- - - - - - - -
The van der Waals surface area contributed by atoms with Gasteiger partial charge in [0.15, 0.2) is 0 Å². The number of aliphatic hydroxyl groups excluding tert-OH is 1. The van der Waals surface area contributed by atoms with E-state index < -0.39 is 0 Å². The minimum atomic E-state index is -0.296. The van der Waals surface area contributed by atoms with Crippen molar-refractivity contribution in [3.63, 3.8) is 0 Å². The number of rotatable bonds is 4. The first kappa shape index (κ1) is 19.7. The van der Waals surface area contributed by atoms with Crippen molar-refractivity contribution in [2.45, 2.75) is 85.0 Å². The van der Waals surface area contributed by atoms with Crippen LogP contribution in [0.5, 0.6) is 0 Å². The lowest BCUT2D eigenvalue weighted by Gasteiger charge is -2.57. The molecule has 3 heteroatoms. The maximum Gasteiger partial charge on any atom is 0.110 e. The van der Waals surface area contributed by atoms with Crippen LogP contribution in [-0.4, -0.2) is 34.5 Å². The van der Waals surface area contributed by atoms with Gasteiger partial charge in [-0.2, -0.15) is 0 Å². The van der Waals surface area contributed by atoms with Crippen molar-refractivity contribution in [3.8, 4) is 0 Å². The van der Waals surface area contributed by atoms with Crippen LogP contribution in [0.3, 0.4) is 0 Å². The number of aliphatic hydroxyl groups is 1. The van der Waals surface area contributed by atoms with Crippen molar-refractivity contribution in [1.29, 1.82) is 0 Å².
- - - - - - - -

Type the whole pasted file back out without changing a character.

The van der Waals surface area contributed by atoms with Gasteiger partial charge in [0.15, 0.2) is 0 Å². The number of aliphatic hydroxyl groups excluding tert-OH is 1. The van der Waals surface area contributed by atoms with E-state index < -0.39 is 0 Å². The minimum atomic E-state index is -0.296. The van der Waals surface area contributed by atoms with Crippen molar-refractivity contribution in [3.63, 3.8) is 0 Å². The number of rotatable bonds is 4. The first kappa shape index (κ1) is 19.7. The van der Waals surface area contributed by atoms with Crippen molar-refractivity contribution in [2.45, 2.75) is 85.0 Å². The van der Waals surface area contributed by atoms with Crippen LogP contribution in [0.5, 0.6) is 0 Å². The lowest BCUT2D eigenvalue weighted by Gasteiger charge is -2.57. The molecule has 3 heteroatoms. The maximum Gasteiger partial charge on any atom is 0.110 e. The van der Waals surface area contributed by atoms with Crippen LogP contribution in [-0.4, -0.2) is 34.5 Å². The van der Waals surface area contributed by atoms with Gasteiger partial charge in [-0.2, -0.15) is 0 Å². The van der Waals surface area contributed by atoms with Crippen molar-refractivity contribution in [3.8, 4) is 0 Å². The van der Waals surface area contributed by atoms with Crippen LogP contribution in [0.3, 0.4) is 0 Å². The number of aliphatic hydroxyl groups is 1. The van der Waals surface area contributed by atoms with Crippen molar-refractivity contribution in [1.29, 1.82) is 0 Å².